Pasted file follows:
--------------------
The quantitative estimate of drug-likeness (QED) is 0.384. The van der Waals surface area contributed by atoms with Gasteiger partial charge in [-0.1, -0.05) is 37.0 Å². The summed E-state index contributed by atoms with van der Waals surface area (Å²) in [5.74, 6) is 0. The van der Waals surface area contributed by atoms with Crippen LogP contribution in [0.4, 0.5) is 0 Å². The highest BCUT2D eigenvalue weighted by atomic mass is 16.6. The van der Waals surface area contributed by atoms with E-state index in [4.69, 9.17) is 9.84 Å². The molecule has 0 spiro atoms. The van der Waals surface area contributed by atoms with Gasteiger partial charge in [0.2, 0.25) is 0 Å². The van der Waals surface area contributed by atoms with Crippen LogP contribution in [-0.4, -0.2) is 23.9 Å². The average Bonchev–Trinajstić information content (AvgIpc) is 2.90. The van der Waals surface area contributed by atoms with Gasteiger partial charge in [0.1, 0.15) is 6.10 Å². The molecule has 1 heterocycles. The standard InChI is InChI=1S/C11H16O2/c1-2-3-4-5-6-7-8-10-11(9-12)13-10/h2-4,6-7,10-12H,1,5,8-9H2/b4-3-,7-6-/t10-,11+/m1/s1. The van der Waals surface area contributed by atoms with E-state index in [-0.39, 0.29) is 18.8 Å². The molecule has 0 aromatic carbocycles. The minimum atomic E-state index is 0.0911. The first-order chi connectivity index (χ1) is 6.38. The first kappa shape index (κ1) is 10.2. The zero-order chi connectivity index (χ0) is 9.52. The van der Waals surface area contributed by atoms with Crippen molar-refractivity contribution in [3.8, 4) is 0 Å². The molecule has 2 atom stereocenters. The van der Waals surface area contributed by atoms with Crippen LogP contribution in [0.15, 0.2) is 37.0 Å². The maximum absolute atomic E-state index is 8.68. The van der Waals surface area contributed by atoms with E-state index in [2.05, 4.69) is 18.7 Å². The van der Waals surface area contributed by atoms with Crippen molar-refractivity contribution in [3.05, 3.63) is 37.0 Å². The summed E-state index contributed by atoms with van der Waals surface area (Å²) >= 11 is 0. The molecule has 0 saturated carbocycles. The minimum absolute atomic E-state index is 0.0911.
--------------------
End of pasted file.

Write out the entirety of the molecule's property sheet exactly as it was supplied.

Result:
The quantitative estimate of drug-likeness (QED) is 0.384. The van der Waals surface area contributed by atoms with Gasteiger partial charge in [-0.1, -0.05) is 37.0 Å². The summed E-state index contributed by atoms with van der Waals surface area (Å²) in [5.74, 6) is 0. The van der Waals surface area contributed by atoms with Crippen LogP contribution in [0.4, 0.5) is 0 Å². The highest BCUT2D eigenvalue weighted by atomic mass is 16.6. The van der Waals surface area contributed by atoms with E-state index in [4.69, 9.17) is 9.84 Å². The molecule has 0 spiro atoms. The van der Waals surface area contributed by atoms with Gasteiger partial charge in [0.2, 0.25) is 0 Å². The van der Waals surface area contributed by atoms with Crippen LogP contribution in [-0.4, -0.2) is 23.9 Å². The average Bonchev–Trinajstić information content (AvgIpc) is 2.90. The van der Waals surface area contributed by atoms with Gasteiger partial charge in [0.1, 0.15) is 6.10 Å². The molecule has 1 heterocycles. The standard InChI is InChI=1S/C11H16O2/c1-2-3-4-5-6-7-8-10-11(9-12)13-10/h2-4,6-7,10-12H,1,5,8-9H2/b4-3-,7-6-/t10-,11+/m1/s1. The van der Waals surface area contributed by atoms with E-state index in [-0.39, 0.29) is 18.8 Å². The molecule has 0 aromatic carbocycles. The minimum atomic E-state index is 0.0911. The first-order chi connectivity index (χ1) is 6.38. The first kappa shape index (κ1) is 10.2. The zero-order chi connectivity index (χ0) is 9.52. The van der Waals surface area contributed by atoms with Crippen molar-refractivity contribution in [3.8, 4) is 0 Å². The molecule has 2 atom stereocenters. The van der Waals surface area contributed by atoms with Crippen LogP contribution in [0.15, 0.2) is 37.0 Å². The maximum absolute atomic E-state index is 8.68. The van der Waals surface area contributed by atoms with E-state index in [2.05, 4.69) is 18.7 Å². The van der Waals surface area contributed by atoms with Crippen molar-refractivity contribution in [3.05, 3.63) is 37.0 Å². The summed E-state index contributed by atoms with van der Waals surface area (Å²) >= 11 is 0. The molecule has 0 saturated carbocycles. The minimum absolute atomic E-state index is 0.0911.